Washington — Jen Easterly, head of the Cybersecurity and Infrastructure Security Agency (CISA), said Sunday that her agency has not seen “specific or credible threats” to compromise election infrastructure before Election Day, now just over a week away.
“We have no information about specific or credible threats to disrupt or compromise election infrastructure. I want that to be very clear,” Easterly said in an interview with “Face the Nation.” “We are putting out information, like the warnings that you mentioned, to make sure that state and local election officials have the information that they need to protect their voting systems and their election infrastructure.”
Early voting for theis already underway in many states, and more than 20 million people have already cast their ballots. Last week, the federal government warning domestic violence extremists across the ideological spectrum pose a “heightened threat” to the midterm contests.
The bulletin from a group of federal agencies and distributed to law enforcement partners across the country stated potential targets of violence by domestic violent extremists include candidates seeking public office, election officials and workers, political rallies and party representatives, among others.
While Easterly said she is confident the November elections will be “safe and secure,” and believes Americans should feel the same way about the integrity of elections in their states, the CISA chief acknowledged there is still concern about voter intimidation and threats to election workers.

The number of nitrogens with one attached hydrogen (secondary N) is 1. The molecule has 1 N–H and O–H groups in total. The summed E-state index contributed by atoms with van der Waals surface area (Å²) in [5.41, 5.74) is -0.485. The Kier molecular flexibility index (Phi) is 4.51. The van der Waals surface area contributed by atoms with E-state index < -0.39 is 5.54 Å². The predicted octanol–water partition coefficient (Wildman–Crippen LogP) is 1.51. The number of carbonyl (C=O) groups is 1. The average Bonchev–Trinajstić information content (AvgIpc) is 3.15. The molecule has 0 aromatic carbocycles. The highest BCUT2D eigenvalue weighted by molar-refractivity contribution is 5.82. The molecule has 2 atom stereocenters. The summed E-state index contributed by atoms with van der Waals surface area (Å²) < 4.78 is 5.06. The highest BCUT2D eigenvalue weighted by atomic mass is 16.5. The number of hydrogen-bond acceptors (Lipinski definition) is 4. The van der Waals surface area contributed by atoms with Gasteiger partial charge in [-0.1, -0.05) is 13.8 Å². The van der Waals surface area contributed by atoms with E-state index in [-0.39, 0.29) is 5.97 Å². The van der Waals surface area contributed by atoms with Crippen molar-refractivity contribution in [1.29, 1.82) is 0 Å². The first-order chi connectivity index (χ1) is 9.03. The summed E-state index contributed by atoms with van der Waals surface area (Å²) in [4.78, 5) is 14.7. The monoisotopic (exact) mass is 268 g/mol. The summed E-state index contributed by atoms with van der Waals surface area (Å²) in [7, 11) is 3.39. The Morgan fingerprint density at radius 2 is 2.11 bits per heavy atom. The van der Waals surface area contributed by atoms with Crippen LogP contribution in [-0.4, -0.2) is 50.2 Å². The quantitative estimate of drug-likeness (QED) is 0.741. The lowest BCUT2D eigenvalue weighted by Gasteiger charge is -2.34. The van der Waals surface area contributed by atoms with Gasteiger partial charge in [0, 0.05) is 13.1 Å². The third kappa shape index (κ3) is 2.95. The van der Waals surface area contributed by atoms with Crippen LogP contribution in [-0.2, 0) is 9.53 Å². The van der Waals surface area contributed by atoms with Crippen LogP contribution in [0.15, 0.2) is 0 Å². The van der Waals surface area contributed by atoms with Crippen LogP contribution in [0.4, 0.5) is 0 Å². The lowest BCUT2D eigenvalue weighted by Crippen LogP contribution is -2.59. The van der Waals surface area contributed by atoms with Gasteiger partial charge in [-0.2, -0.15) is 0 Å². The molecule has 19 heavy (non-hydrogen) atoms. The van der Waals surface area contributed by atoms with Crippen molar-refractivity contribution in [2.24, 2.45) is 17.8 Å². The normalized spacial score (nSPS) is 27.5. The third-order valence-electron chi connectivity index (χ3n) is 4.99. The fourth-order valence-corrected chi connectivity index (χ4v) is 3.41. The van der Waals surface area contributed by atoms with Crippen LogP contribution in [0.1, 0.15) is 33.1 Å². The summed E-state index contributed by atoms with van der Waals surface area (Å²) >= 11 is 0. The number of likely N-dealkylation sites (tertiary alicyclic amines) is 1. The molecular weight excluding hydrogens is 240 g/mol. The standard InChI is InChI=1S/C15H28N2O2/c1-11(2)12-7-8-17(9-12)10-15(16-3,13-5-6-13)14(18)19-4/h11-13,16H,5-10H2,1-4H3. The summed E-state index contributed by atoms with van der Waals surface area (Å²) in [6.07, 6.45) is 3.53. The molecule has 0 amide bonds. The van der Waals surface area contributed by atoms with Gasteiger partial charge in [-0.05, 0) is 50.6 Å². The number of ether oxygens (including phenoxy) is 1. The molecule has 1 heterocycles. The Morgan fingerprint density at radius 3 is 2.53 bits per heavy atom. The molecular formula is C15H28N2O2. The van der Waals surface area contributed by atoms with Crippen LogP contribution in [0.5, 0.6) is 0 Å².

“It is a very complex threat environment,” she said. “You have cyber threats, you have insider threats, you have rampant disinformation. And yes, very worryingly, you have threats of harassment, intimidation and violence against election officials, polling places and voters. Let’s be really clear. That has to stop.”
Easterly said the behavior is “unacceptable” and “undemocratic,” and she encouraged cooperation and coordination across all levels of government to ensure the midterm elections are safe and secure.
“These elections, election officials, these are not faceless backroom bureaucrats,” she said. “These are our relatives, our friends, our neighbors. They’re in our community. They are dedicated public servants that are working day in and day out to ensure the security of elections, and they deserve not just our support, but our admiration and respect, and they deserve to be safe. And we all need to be responsible about ensuring that’s a safe and secure environment.”
In addition to the threats from domestic violent extremists ahead of Election Day, Easterly also warned of cyber threats from nation states and cyber criminals, as well as disinformation campaigns from foreign actors to sow discord, undermine confidence in the elections systems and exploit vulnerabilities to incite violence.
Like with Russia in 2016, China and Iran have also been behind influence operations, and Easterly said that underscores the importance of voters turning to “trusted voices” like local and state elections officials to understand who elections in their states work.
“If you see information that’s on the internet, you’re not sure whether it’s true, be critical about it, ask questions, look at the source, investigate it and don’t spread that information any more broadly and basically give foreign adversaries a chance to manipulate Americans and to sow discord and to create lack of confidence in our election,” Easterly said.